Monday, June 16, 2008

No Longer Seeking the Seekers

Willow Creek has realized that its "seeker-sensitive" model of "doing" church has not produced the results it was looking for. Although I came across this admission a few weeks ago, I am just now getting around to commenting on it.

The megachurch in Illinois recently conducted a four-year research effort to determine how effective their methods of church growth were. I guess they came to the conclusion that they had to change things up a bit and get a little deeper.

I'll be interested in hearing what the response is among my colleagues and fellow pastors who have bought whole-heartedly into their methods. Thousands upon thousands of pastors, as well as interested laypersons, across all denominations, flock to this Mecca of church growth. I, myself, am not against studying what has worked for others, per se. Yet I have always maintained - even if only to myself - that popular methods of "church growth" should have us all a little hesitant. The Willow Creeks and Saddlebacks of this world may be effective for what their mission is, but that doesn't necessarily translate into every church around the world - and it certainly isn't the most effective model for Seventh-day Adventists, who feel as though we have been called to herald a different message than the rest of the evangelical world.

And at the heart of that message is a depth that is often lacking at "seeker-sensitive" services.

I freely admit that we should probably be a little me sympathetic to the visitor that sits in our pews from week to week. I am very uncomfortable many times on a Sabbath morning when I look up and see a face I don't recognize, realizing the message I have prepared for that morning may not scratch where he or she itches, or perhaps even be a complete turn-off to a person who is looking for a more generic sermon than I was hoping to give.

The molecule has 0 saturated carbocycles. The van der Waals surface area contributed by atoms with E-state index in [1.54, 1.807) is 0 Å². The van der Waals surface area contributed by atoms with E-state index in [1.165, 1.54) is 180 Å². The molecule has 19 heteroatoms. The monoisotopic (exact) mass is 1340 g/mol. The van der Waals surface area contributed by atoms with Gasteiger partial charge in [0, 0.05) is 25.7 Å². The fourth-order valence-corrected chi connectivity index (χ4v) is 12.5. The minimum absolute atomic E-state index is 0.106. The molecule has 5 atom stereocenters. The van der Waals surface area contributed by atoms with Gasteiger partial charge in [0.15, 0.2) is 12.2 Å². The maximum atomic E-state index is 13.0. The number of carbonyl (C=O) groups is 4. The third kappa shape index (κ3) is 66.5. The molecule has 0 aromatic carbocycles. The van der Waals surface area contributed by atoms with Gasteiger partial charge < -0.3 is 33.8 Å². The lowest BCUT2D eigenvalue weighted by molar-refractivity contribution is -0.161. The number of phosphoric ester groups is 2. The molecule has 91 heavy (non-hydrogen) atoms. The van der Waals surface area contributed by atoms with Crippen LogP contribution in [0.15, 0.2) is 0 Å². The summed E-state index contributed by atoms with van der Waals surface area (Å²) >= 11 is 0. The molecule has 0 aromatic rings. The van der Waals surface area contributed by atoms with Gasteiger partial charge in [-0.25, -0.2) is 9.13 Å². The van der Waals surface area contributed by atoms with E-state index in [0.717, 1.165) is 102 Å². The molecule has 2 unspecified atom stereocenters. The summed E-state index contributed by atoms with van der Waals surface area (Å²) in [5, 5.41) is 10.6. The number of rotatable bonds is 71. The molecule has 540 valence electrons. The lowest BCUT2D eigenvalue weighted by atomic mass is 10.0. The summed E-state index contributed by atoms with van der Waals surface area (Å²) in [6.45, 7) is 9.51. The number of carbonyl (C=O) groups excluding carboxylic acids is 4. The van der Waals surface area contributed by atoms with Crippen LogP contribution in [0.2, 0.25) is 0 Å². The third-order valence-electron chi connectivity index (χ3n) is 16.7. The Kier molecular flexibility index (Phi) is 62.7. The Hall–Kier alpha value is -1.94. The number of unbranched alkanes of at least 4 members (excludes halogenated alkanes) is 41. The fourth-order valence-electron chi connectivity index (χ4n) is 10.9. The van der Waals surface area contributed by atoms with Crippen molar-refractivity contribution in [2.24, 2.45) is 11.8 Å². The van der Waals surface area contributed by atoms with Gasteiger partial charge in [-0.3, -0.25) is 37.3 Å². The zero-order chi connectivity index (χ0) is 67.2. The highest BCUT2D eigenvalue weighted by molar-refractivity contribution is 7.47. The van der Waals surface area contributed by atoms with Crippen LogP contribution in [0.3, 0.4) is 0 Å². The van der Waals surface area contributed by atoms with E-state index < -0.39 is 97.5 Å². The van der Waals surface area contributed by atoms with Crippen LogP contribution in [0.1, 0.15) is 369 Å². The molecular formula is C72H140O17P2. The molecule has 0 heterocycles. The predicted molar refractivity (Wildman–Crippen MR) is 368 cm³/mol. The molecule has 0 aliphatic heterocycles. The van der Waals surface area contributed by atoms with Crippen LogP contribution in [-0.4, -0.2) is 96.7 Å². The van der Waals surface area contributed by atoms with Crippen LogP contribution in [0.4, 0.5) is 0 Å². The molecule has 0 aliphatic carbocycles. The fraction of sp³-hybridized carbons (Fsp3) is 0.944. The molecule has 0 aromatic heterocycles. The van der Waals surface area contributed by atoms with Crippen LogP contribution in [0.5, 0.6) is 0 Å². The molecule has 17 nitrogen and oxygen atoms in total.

Yet, it seems to me that when visitors do come, they have an expectation that a church will talk about "churchy" things. This is not to say that we should present things that are always over a visitor's head, but there should be a way of having a healthy mix of "generic" Christianity and "deeper" Christianity. If it is always generic Christianity and "milk," then how do we expect our attendees to grow?

Of course, I understand completely that our church members should feed themselves during the week, and not rely so much on the pastor to feed them during the sermon. But there is still a power in the oral and spoken word, presented in the context of corporate worship, that can be missed if we are just gearing our services and sermons towards "seekers."


mhb said...

But aren't we all seekers? I feel pretty strongly that all sermons should have an element of hope for the sinner, encouragement for the downtrodden, and provide an opportunity to draw closer to Jesus in whatever capacity is needed.
Regardless of megachurch methods, the need that I have is to seek and find Jesus on Sabbath morning. While most of the "work" that is accomplished during worship is the responsibility of the Holy Spirit, a talented well-prepared pastoral sermon is also appreciated.

The absolute worst sermon I ever sat through was a monotone study of whether or not Easter and Christmas should be observed by Christians. My sister and I had left our dying father's bedside looking for some hope and encouragement by visiting at a nearby church and were woefully disappointed. I'd bet that pastor thought he was giving us some "meat" rather than milk, too.